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OK, Stupid Questions Time


72caddy

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So I need to ask some questions about my 1919 Touring that I can't seem to find in my manuals.

1. Did these cars have 'brake' lights or is the tail light just a 'running' light?

2. Located and purchased and robe rail for my car but I'm having trouble finding the right size fasteners. I have tried 10-24, 10-32, 1/4(to big) and then went metric (6mm) and the diameter seems correct but the thread spacing seems to be the issue.

Any advice is appreciated.

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They did not have a brake light. You can have a brake light by adding a late model brake switch and then either putting a resistor in the light to dim it or putting a twin filament bulb in and a second wire. I opted for the second option which involves swapping out the single point socket for a duel socket and running a second wire from the switch. The third way to to mount inertia brake lights from a motor cycle. I did this on my 1916 T which doesn't have a battery.

Hope this helps. I can furnish a wiring diagram if you need.

Jan

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As Dave says they started using them in 1924 and you can use a switch from a 1924 for your car and mount it on the transmission. I have found that Model A switchs and switchs from modern motor cycles are easier to find and can be cheaper to use. I have a model A on my 24 Star and a Honda Motor Cycle switch on my 23 dodge.

Have a nice day

Jan

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Thanks for the links and additional info. I am looking at the Model A switch and will probably go that route.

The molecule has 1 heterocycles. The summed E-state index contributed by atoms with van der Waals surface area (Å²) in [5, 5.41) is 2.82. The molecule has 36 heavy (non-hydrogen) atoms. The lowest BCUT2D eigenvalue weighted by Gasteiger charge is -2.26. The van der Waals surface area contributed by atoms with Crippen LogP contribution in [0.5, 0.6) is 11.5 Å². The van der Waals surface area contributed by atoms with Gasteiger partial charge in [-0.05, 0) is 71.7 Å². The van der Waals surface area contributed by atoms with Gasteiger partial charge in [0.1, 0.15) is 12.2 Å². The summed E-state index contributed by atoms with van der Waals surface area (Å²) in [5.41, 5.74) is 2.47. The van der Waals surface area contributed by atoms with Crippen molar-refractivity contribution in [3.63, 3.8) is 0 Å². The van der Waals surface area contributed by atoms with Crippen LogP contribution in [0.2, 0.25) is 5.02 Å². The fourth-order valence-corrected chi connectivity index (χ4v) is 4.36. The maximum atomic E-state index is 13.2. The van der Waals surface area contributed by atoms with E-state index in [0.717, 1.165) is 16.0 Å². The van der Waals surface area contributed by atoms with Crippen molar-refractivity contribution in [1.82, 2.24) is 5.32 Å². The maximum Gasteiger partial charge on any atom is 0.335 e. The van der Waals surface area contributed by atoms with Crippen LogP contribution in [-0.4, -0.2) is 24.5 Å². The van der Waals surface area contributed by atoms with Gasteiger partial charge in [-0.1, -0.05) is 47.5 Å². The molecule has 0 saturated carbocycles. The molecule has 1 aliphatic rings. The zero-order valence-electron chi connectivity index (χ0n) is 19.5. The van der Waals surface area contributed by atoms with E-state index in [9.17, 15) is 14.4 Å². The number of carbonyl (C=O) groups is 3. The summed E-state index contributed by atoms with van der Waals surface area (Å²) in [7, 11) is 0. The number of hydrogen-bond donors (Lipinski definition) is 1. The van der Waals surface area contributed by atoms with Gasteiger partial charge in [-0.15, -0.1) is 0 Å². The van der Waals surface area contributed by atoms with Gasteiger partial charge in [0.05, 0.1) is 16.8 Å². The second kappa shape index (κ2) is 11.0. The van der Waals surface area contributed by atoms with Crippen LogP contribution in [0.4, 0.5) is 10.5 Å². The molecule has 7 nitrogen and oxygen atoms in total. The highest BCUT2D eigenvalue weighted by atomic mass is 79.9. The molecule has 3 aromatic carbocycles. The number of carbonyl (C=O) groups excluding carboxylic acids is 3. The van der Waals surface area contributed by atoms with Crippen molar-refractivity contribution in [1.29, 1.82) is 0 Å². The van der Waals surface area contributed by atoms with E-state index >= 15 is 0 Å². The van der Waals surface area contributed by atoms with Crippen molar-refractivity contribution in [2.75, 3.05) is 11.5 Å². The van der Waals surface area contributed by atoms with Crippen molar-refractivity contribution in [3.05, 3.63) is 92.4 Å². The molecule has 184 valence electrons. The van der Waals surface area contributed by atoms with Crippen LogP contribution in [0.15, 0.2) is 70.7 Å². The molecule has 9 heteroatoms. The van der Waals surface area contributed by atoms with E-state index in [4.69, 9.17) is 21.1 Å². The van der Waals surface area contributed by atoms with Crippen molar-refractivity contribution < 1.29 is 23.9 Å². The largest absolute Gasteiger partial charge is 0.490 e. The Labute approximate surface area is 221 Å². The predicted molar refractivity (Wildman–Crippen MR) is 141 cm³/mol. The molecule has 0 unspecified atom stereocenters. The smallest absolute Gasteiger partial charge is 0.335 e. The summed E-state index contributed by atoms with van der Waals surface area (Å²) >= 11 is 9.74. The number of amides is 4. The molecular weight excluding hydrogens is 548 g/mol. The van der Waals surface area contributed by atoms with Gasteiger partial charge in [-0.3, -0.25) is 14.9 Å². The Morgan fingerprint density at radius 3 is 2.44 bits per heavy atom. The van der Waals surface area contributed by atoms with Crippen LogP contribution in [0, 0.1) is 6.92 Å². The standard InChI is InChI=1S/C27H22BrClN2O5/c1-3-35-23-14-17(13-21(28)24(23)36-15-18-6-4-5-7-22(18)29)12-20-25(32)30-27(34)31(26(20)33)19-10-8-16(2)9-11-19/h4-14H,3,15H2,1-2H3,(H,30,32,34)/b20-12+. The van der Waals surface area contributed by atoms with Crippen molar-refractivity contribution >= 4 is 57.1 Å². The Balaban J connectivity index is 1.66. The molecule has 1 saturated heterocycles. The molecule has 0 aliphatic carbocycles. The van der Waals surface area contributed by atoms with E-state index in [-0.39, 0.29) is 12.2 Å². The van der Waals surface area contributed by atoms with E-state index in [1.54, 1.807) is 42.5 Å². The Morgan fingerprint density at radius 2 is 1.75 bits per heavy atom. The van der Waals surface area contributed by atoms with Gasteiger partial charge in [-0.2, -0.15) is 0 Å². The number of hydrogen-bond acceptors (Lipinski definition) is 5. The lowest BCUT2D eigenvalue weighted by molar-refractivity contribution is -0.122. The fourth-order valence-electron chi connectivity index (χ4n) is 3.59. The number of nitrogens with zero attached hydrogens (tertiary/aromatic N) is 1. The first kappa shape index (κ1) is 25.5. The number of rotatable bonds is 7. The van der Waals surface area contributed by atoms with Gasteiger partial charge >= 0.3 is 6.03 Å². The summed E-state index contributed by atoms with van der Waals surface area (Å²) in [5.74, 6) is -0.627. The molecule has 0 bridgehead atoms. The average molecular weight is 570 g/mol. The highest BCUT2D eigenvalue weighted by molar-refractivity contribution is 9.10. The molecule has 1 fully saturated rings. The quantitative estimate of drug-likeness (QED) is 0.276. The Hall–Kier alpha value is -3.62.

I currently use bicycle 'flasher' rear lights that all you have to do is push the button for it to come on and go off. They are LED, variable flash modes, and really get your attention. They are also removeable (clip-on) so easy pocketed.

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Guest imouttahere

In 1924 California began requiring cars to have brake lights, and I think other states did so, too.

I've got a late '22 touring car that was purchased in California in 1923. The following year the original owner had the DB dealer install a brake light switch and the brake light that DB began selling in 1924, I think. I'm not sure if the switch itself was DB or aftermarket; I would have to get under the car to look. The switch is screwed to the underside of the rear floorboards and is connected to the brake linkage.

If there is any interest, I can post pictures of the switch and brake light.

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I am interesed in seeing that but it more than anything tells me that it was indeed started in 24 since you confirm that .........switch and the brake light that DB began selling in 1924

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When converting over a car that did not come with brake lights orignially it is important that there are three ways to achieve a rear brake light.

1. Put a resistor in the line which will dim the light and use the original socket. Roger Harley did a write up on this for the Dodge club.

2. Use the orignal tail light but change the bulb socket to a dual filament unit and run a second wire.

3. Use a later model tailight which was made for brake lights.

I use option 2 and normaly put a second tailight on the right side which allows me to install turn signals. If you are rewring I strongly recommend this option. You can also add accessory tailights and remove them when you want.

Just a bunch of thoughts from a senile old man.

Have a nice day.

Jan

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